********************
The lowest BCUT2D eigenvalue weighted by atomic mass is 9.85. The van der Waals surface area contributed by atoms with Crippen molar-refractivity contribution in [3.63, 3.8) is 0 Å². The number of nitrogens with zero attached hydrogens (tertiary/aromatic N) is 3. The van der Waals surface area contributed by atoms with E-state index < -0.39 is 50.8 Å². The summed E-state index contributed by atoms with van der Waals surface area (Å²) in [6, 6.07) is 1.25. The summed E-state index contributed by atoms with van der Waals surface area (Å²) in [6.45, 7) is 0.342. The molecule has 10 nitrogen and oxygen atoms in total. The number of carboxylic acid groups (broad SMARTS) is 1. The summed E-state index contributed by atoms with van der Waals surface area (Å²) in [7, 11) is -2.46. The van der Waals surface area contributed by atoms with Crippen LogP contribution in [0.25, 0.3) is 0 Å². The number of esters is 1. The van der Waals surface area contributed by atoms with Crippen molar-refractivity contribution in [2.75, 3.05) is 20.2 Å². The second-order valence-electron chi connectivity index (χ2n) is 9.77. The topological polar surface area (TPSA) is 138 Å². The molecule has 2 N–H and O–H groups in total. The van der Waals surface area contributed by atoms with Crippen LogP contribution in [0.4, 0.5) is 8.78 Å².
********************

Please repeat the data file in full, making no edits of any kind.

The lowest BCUT2D eigenvalue weighted by atomic mass is 9.85. The van der Waals surface area contributed by atoms with Crippen molar-refractivity contribution in [3.63, 3.8) is 0 Å². The number of nitrogens with zero attached hydrogens (tertiary/aromatic N) is 3. The van der Waals surface area contributed by atoms with E-state index < -0.39 is 50.8 Å². The summed E-state index contributed by atoms with van der Waals surface area (Å²) in [6, 6.07) is 1.25. The summed E-state index contributed by atoms with van der Waals surface area (Å²) in [6.45, 7) is 0.342. The molecule has 10 nitrogen and oxygen atoms in total. The number of carboxylic acid groups (broad SMARTS) is 1. The summed E-state index contributed by atoms with van der Waals surface area (Å²) in [7, 11) is -2.46. The van der Waals surface area contributed by atoms with Crippen LogP contribution in [0.25, 0.3) is 0 Å². The number of esters is 1. The van der Waals surface area contributed by atoms with Crippen molar-refractivity contribution in [2.75, 3.05) is 20.2 Å². The second-order valence-electron chi connectivity index (χ2n) is 9.77. The topological polar surface area (TPSA) is 138 Å². The molecule has 2 N–H and O–H groups in total. The van der Waals surface area contributed by atoms with Crippen LogP contribution in [0.4, 0.5) is 8.78 Å².